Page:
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How to Get Meth Out of Your System

How to Get Meth Out of Your System | Midwood Addiction Treatment

Medical detox is considered to be the safest, most effective method of treating methamphetamine withdrawal. If a person is a meth user, detox can play a vital role in reducing unpleasant symptoms and preventing relapse while meth is being cleared from the body.

The duration of detox and withdrawal depends on several factors. These include the person’s “method of choice” when administering the drug, such as by smoking or injecting. The duration and intensity of use, as well as individual biological factors, also play a role.

On average, most meth is naturally cleared from the body in about 72 hours. Long-term or particularly heavy meth users may take longer to get it out of their system. Of note, most drug screens don’t detect meth after this time, but those that test using hair follicle samples can identify its presence for up to 90 days.

Meth has a half-life of about 12 hours, meaning that the concentration of a drug in a person’s body will be eliminated by 50% at that time. This also means that the effects will begin to wear off if they have not already.

At-Home Detox Methods

If a meth user is preparing for a drug test or legitimately trying to abstain, they will sometimes try to do this at home. This approach may include various methods as an attempt to expedite the process. These strategies are not clinically proven to help with meth withdrawal, however, and undergoing detox at home is strongly advised against for a number of reasons.

For one, and perhaps most importantly, meth withdrawal symptoms can be severe and highly uncomfortable. Although they are not generally thought to be life-threatening, there is always a risk for unknown adverse complications. Also, the onset of these symptoms often prompts the person to begin using again to reduce the unpleasant effects and feel better.

Secondly, an at-home detox does nothing to prevent a person from using again. Addiction is a chronic disease, and as such, should be addressed through long-term rehab programs that include therapy, counseling, and other means of support. Without professional treatment, people may not learn about the underlying causes of their addiction or develop the healthy coping skills they need to sustain sobriety for a prolonged period.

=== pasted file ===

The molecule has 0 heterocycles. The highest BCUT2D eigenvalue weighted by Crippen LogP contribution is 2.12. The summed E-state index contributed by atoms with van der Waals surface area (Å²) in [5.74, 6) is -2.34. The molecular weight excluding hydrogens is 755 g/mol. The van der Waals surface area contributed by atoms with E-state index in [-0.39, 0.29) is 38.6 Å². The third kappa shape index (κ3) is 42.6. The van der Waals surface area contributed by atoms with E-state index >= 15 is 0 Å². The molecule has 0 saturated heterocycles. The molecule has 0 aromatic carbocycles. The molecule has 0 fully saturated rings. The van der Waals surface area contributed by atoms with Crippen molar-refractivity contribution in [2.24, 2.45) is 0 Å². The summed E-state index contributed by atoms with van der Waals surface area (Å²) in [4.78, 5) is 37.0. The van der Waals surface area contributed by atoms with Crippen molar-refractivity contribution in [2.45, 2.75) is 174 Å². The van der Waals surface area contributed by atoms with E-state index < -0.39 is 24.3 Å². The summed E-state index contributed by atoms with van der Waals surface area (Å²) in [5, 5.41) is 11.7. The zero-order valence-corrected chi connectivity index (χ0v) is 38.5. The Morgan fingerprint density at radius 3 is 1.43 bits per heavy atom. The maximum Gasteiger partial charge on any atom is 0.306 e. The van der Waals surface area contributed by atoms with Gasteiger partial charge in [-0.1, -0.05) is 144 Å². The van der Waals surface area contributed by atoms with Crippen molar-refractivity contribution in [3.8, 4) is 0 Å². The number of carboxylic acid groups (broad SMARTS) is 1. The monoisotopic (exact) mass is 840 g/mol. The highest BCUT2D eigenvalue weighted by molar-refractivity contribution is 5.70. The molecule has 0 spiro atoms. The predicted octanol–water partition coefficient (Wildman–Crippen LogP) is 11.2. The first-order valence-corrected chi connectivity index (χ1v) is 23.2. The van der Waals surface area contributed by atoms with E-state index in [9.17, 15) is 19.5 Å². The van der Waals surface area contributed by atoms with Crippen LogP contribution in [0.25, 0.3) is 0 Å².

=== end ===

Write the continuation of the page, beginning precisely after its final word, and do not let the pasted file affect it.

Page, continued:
That said, there are a few ways that people who do opt to detox at home might find helpful. Keep in mind, however, that there is scientific research that shows these methods are consistently safe and effective.

Increasing Fluid Intake

How to Get Meth Out of Your System | Midwood Addiction Treatment

One method is to increase fluid intake, especially water. Drinking an excessive amount of fluids can help to dilute the meth that is in a person’s body and increase urine output and the excretion of toxins. Some who do this also use herbal supplements or kits that claim they can help a person pass a drug test.

There are, of course, a couple of drawbacks to this approach. One, people who interpret drug test results can often identify if the urine has been diluted. This can happen by accident, but it’s usually intentional. In either case, the person will likely be required to come back and re-do the test again. And of course, there is no guarantee that this will actually work.

Two, it is possible to be overhydrated and develop a condition known as hyponatremia, which can be serious. When this occurs, the level of sodium in the bloodstream becomes low, and cells become waterlogged. This can further result in nausea, confusion, irritability, and lethargy. Death is rare but possible.

Eating Fiber or Taking Supplements or Laxatives

Another way a person might try to purge meth from the system is to excrete it through feces rather than, or in addition to, urine. Eating high fiber foods or taking fiber supplements can help facilitate this process. Laxatives could also be used on a short-term basis.

The main disadvantage of this is that the use of laxatives when there isn’t a medical problem constitutes substance abuse. Moreover, their use is not really necessary and interferes with normal bodily processes.

Abuse of laxatives can lead to severe stomach pain or cramping, as well as rectal bleeding and bloody stools. And once again, like dilution, a person who has to take a drug test should not be confident that this method will ensure a negative result.

Excessive Exercise

The theory here is that intense exercise can help for a couple of different reasons. One, it will cause a person to sweat, perhaps profusely, which is another way to get meth and other substances out of a person’s system. Two, excessive exercise such as running or biking can encourage a person to drink more water, which can also help with the purge, as noted above.

As with these other methods, drawbacks include the fact that this may not be enough to pass a drug test if that is the person’s primary goal. Also, a person who is not used to that intensity of exercise could suffer from dehydration if they don’t drink enough water. They could also experience profound fatigue or other health complications that can be caused by putting way too much stress on one’s body.

How to Get Meth Out of Your System | Midwood Addiction Treatment